Did he give over his entire life to raising children or taking care of elderly relatives?
Not that we know of.
Did he have to work each day to earn a living?
No. He sponged off gullible female fans (Luke 8.1-3).
Did he have any understanding of science and of how the world works?
Erm, no. He thought people became ill because of sin and demon possession and that Heaven was in the sky.
Was he interested in anything but his own futile ‘mission’?
Yet another no.
Apart from his last few days did he know suffering, the everyday frustrations of life or the daily struggle to make ends meet?
Not so’s you’d notice.
Did he, in short, know anything of the life as it was lived and is lived by ordinary people?
There was nothing marvellous about Jesus. He was out of touch with ordinary people and at loggerheads with those cleverer than he was. He was a failed prophet who was turned into a supernatural being by those who came along afterwards – mainly Paul, who’d never met him – and is worshipped today by those who ignore most of what he said.
Without any humility, Jesus boasts in Matthew 11.29 about how gentle and humble he is. Let’s see how he qualifies:
He insists people should love him more than their own families (Matthew 10.37).
He says he’s not a peacemaker but intends creating strife (Luke 12.51).
He claims anyone who doesn’t follow him deserves to be burnt (John 15.6).
He wants the world to be destroyed by fire (Luke 12.49).
He commands people not to call others ‘fools’ (Matthew 5.22) but tells those he doesn’t care for that they’re ‘swine’, ‘dogs’, ‘snakes and vipers’, ‘whitewashed tombs’, and, yes, ‘fools’ (Matthew 7.6; 15.26; 23.33; 23.27; 23.17 & Luke 11.40).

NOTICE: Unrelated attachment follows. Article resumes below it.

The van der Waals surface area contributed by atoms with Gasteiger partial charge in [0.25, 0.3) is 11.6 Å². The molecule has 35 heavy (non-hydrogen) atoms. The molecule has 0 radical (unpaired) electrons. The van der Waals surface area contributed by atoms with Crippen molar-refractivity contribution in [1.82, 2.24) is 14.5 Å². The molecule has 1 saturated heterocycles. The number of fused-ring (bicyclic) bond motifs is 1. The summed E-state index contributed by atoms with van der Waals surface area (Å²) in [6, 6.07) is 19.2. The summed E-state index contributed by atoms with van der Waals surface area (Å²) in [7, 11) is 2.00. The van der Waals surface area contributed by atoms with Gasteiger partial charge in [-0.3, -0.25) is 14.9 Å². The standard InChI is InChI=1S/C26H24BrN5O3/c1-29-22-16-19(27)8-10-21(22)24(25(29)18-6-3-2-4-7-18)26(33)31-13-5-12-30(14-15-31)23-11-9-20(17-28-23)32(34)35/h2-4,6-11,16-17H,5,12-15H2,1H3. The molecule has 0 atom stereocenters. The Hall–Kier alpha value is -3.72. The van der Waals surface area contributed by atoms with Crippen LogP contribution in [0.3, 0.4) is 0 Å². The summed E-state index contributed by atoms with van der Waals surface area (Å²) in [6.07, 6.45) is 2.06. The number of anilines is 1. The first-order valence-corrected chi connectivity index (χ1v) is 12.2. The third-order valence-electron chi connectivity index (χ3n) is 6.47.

He deliberately speaks in riddles so that people won’t understand him and won’t find forgiveness (Mark 4.12).
He tells his followers to love their enemies but says he’d have his own killed (Luke 19.27 & Matthew 13.41-42).
He endorses slavery and the cruel treatment of slaves (Luke 12.47-48).
He says people would be better off if they cut off their hands, plucked out their eyes and castrated themselves (Mark 9.43-48 & Matthew 19.12).
He endorses the Jewish law that demands the death penalty for those who disrespect their mother and father (Matthew 15:4-7).
He disrespects his mother (Matthew 12.48-49).
He tells people not to get angry but loses his own temper (Matthew 5.22 & Mark 3.5).
He callously kills a herd of pigs and, in a fit of pique, destroys a fig tree (Matthew 8.32 & Matthew 21.19).
He takes a whip to people (John 2.15).
He tells his mates he’ll soon be king of the world and promises them that they’ll rule alongside him (Matthew 19.28).
So, the marks of a gentle, humble man? Or the characteristics of an unpleasant, delusional megalomaniac?